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...Six days shalt thou labor, and do all thy work

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In a fascinating case, the Court of Appeal has considered (in three separate reasoned judgments) the issue of whether and when the dismissal of an employee who refuses to work on the Sabbath is unfair.

The case concerned the impact of article 9 of the ECHR (freedom to manifest religion) on UK unfair dismissal law. The unfair dismissal claim was brought by a Christian employee who refused to accept shift-changes requiring Sunday working, and was dismissed as a result.

Mummery LJ, following a line of European Commission authorities ending with Stedman v UK, held that article 9 is not engaged because an employee is always free to resign from a job and not work on Sundays. He made it fairly clear he disagreed with those authorities, but considered himself bound by them.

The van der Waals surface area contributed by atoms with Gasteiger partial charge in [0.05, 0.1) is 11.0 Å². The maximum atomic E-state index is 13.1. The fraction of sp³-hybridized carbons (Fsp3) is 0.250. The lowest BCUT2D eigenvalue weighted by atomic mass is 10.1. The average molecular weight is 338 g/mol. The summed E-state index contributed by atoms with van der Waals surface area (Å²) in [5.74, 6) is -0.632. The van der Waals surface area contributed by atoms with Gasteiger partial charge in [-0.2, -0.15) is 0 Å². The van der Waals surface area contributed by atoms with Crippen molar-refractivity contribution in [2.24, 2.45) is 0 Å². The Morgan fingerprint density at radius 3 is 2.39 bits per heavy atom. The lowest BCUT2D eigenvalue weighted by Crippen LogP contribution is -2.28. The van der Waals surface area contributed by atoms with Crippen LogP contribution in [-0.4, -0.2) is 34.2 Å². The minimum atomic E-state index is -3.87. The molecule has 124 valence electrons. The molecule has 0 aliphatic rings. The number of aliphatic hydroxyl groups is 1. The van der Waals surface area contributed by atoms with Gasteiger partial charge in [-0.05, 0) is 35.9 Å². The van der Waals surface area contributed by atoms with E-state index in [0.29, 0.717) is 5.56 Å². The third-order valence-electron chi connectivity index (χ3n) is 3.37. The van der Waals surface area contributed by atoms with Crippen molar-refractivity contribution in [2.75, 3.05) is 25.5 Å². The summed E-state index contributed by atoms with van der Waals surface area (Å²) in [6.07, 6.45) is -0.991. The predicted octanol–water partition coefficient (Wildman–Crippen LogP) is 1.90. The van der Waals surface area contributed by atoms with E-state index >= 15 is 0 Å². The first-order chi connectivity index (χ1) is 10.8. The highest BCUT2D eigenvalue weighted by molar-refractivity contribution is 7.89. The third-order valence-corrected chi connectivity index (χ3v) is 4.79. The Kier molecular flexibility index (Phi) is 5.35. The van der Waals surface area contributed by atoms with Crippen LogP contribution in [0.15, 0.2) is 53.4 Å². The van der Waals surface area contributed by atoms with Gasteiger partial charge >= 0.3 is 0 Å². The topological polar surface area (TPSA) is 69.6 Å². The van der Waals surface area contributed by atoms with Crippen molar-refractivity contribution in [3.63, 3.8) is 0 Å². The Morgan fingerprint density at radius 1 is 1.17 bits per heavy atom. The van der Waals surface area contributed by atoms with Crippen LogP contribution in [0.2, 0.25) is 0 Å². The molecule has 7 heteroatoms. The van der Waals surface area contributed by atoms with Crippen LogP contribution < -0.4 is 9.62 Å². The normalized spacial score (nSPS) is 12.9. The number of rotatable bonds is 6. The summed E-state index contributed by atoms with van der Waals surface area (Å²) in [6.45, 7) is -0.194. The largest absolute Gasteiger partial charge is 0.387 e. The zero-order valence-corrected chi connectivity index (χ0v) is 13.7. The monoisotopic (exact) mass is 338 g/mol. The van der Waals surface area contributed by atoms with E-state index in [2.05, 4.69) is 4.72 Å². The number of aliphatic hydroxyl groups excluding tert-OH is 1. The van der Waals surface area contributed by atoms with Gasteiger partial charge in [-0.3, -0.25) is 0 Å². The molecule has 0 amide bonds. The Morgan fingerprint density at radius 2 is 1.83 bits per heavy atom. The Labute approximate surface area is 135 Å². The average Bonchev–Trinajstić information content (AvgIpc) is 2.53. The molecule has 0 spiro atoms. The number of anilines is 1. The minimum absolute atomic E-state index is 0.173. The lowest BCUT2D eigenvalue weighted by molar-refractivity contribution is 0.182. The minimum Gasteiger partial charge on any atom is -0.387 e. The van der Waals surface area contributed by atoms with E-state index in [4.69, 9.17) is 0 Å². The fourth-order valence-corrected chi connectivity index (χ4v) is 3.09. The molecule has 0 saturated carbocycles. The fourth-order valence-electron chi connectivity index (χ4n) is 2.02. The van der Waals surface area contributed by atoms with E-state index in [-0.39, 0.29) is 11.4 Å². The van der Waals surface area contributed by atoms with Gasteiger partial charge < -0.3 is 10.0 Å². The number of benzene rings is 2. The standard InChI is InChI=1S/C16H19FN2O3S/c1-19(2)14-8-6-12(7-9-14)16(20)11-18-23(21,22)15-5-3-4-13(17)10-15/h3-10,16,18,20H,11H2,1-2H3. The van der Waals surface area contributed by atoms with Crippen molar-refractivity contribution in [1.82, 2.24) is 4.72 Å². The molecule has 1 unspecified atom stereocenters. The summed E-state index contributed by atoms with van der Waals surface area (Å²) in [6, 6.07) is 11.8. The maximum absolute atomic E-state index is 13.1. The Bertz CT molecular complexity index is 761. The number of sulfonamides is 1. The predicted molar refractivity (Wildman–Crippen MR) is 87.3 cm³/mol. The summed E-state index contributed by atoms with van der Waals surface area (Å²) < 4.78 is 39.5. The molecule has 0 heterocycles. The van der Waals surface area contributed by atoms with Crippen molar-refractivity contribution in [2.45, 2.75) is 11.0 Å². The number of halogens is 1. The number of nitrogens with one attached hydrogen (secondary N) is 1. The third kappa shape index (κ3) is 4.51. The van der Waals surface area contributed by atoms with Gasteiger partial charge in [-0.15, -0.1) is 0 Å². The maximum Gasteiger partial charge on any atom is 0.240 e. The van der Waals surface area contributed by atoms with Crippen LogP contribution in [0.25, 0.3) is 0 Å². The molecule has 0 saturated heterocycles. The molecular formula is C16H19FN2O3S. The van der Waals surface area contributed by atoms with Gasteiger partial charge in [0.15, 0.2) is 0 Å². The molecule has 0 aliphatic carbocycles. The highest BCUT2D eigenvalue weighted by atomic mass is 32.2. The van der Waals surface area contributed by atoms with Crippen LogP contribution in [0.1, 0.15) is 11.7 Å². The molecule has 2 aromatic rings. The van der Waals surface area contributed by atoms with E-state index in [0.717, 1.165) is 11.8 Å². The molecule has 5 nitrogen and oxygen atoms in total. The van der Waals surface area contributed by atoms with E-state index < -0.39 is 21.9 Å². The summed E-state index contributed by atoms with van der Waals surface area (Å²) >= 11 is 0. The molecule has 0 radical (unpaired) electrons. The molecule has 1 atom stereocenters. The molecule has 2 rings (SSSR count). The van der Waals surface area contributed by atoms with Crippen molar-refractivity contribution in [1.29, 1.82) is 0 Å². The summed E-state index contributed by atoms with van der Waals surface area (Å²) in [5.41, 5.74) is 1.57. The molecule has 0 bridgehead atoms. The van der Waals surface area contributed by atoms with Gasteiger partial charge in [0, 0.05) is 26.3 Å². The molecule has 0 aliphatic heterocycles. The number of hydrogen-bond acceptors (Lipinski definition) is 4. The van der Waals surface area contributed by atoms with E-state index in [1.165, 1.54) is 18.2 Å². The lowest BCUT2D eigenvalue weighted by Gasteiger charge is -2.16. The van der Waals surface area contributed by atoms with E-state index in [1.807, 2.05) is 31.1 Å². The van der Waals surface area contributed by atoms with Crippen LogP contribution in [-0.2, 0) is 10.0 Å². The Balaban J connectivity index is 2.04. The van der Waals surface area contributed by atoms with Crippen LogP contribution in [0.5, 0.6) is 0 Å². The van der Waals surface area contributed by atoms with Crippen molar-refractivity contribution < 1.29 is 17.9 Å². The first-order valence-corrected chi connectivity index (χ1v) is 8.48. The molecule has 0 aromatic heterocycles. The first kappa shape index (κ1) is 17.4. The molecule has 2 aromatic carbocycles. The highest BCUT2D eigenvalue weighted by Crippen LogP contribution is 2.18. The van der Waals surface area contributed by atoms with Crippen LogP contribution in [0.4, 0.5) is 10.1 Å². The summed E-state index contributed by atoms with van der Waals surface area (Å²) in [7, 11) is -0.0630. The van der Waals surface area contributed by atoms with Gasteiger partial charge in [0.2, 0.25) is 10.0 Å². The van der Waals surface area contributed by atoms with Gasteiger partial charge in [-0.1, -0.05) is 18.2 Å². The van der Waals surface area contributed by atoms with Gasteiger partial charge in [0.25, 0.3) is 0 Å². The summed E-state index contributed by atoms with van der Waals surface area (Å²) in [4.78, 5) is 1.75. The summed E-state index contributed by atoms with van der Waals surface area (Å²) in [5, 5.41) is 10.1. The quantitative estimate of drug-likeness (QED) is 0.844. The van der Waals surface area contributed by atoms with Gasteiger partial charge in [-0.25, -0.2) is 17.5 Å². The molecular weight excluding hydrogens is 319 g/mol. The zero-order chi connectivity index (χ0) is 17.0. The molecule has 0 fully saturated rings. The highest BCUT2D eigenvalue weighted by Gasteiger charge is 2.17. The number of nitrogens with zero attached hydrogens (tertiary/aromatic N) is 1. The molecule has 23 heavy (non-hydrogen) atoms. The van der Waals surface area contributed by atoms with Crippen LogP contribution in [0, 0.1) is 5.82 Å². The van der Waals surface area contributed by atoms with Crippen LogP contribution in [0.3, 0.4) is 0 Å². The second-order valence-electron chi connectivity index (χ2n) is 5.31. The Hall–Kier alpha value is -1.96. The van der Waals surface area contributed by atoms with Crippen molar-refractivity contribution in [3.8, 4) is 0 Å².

Rix LJ, in a thoughtful and compelling judgment, held that the line of cases did not hold that Article 9 was not invoked if an employee had the option to resign. However, on the facts, the employer had tried to accommodate the employee when changing his hours to include Sunday working, and although Article 9 was engaged, it was not breached

. Neuberger LJ, dealing principally with English (rather than Convention) law, held that it is always open to a tribunal to find a dismissal unfair if an employer fails to strike a reasonable balance between the needs of the business and the employee's religious beliefs. He considered that Article 9 of the ECHR added little to the existing balancing act necessary for unfair dismissal decisions.

This decision is important as, despite the result, it makes it very clear that employers must try to minimise the impact of changes to working hours on employees who hold strong religious beliefs (eg by offering alternative jobs)

Copsey v WWB Devon Clays Ltd